But those skills were not being taught before standardized tests were introduced, and if the tests did cover these skills, it would be the first time they were ever part of our school-wide curriculum. Standardized tests have their weaknesses, but if humans can build a nuclear submarine and discover DNA, we can come up with a competent, comprehensive standardized test.

The last major opposing sentiment that I hear is that teachers need to be more than instructors. They need to be counselors, mentors, and role models. In this claim lies an insinuation that a strong focus on achievement necessarily devalues the interpersonal aspects of teacher-student relationships, or that caring for students’ non-academic needs excuses the lack of learning within certain classrooms, both of which are untrue. These beliefs reflect a popular paradigm that has proved unsuccessful for the last several decades.

But even with all that, the current joint Department of Education-Hawaii State Teachers Association teacher evaluation system is going to damage education in Hawaii rather than improve it. It is a process-focused attempt to look busy while appeasing adult stakeholders and doing nothing to fix the real problems in our classrooms for our students — unless the problem is teachers.

Yes, there are more ineffective teachers in Hawaii’s schools than we should allow, but under a similar evaluation system in New York, 98 percent of teachers passed.

I’m not saying that we need to see more people fail in order to know that it’s working. I am saying that, fist of all, if a 98 percent passing rate reflects a flawed system, then we are bringing to Hawaii a proven ineffectual and absurdly cumbersome evaluation system that does nothing but add bureaucracy. And if a 98 percent passing rate accurately reflects teacher quality, then teacher quality is not the problem and we need to focus on the real causes rather than wasting resources.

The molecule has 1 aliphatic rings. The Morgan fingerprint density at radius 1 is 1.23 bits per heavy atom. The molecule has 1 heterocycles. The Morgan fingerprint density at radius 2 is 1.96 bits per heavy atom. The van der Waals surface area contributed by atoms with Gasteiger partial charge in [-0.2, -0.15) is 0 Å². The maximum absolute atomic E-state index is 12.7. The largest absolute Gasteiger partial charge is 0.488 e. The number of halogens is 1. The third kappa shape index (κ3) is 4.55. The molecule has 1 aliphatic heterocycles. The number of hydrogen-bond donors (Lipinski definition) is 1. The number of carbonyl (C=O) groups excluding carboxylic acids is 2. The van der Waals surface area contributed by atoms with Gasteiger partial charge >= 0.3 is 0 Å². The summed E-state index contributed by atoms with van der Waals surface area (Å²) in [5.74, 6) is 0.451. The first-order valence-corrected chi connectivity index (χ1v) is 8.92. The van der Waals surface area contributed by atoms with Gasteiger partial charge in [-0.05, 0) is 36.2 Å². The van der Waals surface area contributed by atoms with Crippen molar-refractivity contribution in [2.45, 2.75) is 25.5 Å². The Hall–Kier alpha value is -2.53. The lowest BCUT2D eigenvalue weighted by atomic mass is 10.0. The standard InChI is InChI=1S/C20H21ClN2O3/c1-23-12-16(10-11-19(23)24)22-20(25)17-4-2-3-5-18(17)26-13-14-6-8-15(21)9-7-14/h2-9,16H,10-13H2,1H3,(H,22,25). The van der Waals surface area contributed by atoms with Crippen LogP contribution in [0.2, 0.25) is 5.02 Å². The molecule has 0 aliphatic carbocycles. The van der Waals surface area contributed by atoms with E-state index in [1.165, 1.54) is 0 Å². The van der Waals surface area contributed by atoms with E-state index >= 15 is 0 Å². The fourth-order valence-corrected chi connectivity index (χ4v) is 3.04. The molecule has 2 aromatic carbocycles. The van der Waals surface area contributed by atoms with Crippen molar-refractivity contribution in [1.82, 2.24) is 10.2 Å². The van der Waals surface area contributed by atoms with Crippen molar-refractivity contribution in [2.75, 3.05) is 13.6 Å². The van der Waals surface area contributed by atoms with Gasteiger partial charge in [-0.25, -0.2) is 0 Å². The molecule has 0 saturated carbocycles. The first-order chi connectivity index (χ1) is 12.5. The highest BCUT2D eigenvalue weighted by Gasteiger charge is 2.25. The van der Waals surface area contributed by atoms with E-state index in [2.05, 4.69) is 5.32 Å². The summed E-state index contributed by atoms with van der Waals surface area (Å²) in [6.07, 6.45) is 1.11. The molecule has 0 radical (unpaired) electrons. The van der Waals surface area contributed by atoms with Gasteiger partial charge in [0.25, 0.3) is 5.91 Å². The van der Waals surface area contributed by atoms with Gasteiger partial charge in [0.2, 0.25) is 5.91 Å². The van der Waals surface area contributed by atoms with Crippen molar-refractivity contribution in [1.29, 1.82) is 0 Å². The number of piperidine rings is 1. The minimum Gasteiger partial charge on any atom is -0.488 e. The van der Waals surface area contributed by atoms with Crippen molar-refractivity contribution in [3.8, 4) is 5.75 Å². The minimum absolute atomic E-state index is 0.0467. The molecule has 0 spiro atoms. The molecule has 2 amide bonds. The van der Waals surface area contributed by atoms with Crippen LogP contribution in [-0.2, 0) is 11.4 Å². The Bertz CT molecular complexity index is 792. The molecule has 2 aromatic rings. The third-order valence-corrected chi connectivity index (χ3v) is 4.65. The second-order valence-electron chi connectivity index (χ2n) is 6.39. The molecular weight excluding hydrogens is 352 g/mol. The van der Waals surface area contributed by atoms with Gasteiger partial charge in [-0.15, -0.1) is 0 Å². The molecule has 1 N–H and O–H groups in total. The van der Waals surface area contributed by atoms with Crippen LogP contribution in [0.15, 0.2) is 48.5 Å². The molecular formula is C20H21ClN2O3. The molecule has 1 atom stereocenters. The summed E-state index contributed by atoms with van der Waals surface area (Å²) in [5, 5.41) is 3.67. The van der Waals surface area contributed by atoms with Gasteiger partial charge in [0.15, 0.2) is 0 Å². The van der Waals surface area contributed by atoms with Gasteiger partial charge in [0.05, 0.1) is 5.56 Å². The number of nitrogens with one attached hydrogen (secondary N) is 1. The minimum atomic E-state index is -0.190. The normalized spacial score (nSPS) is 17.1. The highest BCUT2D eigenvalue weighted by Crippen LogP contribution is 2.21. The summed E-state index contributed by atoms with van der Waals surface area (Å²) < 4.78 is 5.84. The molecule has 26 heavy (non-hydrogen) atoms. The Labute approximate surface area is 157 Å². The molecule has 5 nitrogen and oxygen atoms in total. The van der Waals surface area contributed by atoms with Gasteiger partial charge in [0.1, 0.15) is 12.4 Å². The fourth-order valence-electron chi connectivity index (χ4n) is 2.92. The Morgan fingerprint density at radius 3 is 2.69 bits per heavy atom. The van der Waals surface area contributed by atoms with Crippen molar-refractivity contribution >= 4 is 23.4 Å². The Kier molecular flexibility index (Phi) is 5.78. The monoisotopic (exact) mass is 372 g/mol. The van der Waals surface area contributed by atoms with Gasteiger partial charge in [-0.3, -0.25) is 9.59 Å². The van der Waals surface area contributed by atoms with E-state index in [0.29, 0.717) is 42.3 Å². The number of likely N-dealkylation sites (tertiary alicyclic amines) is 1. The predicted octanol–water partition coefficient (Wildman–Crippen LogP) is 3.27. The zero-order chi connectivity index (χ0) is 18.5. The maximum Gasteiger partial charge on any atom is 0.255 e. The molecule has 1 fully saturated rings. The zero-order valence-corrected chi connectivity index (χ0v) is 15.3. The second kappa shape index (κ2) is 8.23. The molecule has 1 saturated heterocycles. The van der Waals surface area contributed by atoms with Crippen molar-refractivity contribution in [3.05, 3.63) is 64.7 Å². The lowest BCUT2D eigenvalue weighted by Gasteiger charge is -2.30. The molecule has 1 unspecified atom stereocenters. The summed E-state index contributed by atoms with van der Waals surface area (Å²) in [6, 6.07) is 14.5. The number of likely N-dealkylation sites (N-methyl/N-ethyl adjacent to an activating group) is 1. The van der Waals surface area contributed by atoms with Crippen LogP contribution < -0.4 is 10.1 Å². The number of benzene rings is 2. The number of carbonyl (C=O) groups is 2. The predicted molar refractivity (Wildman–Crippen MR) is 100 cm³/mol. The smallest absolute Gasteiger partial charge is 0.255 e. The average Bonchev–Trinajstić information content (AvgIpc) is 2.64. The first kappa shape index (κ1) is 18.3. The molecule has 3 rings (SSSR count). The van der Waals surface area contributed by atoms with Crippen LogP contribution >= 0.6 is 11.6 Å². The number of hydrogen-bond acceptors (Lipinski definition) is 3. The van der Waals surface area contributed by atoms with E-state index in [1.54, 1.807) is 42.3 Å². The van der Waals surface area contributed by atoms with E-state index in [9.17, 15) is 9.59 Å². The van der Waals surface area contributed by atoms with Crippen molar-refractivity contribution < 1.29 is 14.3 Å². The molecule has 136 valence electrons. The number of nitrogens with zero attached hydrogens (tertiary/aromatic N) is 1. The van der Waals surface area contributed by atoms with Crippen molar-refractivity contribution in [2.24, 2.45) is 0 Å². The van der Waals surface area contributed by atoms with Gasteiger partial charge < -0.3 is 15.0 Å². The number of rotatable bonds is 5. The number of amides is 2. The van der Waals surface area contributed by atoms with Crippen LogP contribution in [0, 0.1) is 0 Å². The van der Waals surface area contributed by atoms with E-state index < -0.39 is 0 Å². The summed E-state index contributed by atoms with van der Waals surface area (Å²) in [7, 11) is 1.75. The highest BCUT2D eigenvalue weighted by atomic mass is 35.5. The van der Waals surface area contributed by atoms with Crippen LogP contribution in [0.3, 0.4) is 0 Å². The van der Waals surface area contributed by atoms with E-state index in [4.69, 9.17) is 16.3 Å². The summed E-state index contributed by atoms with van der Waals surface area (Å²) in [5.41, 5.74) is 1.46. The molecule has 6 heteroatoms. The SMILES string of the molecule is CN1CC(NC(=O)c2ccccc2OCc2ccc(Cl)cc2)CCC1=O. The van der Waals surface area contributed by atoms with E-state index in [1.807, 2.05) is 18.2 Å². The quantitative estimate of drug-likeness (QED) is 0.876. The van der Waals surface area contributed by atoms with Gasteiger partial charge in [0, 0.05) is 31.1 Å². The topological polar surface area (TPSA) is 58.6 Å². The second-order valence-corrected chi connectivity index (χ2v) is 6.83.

We cannot fire our way to a better education system. And even if we could, it is not the teachers that we should fire first, it is the leaders and policy makers that have continually failed to effectively lead. When you are losing a war, you do not sack the field soldiers holding the guns. You sack the strategists.

Our vice principals and administrators already have Herculean workloads. Now, under the new evaluation system, a vice principal with 34 teachers in a school with a four-period block schedule must conduct three meetings per semester with each teacher. That is a total of 204 meetings within a calendar year of 180 instructional days, in addition to their current duties.

Is it reasonable to add enormous and entirely unsupported responsibilities to already struggling administrations? Can one realistically expect this new evaluation system to be administered effectively in a manner that will address our education problems in Hawaii? The answer is a clear and resounding no.

Michael Wooten is a former sergeant in the U.S. Army and University of California Berkeley graduate who came to Hawaii as a Teach For America teacher in 2008. He earned his masters degree in education from the University of Hawaii and currently teaches English and film at James Campbell High School in Ewa Beach.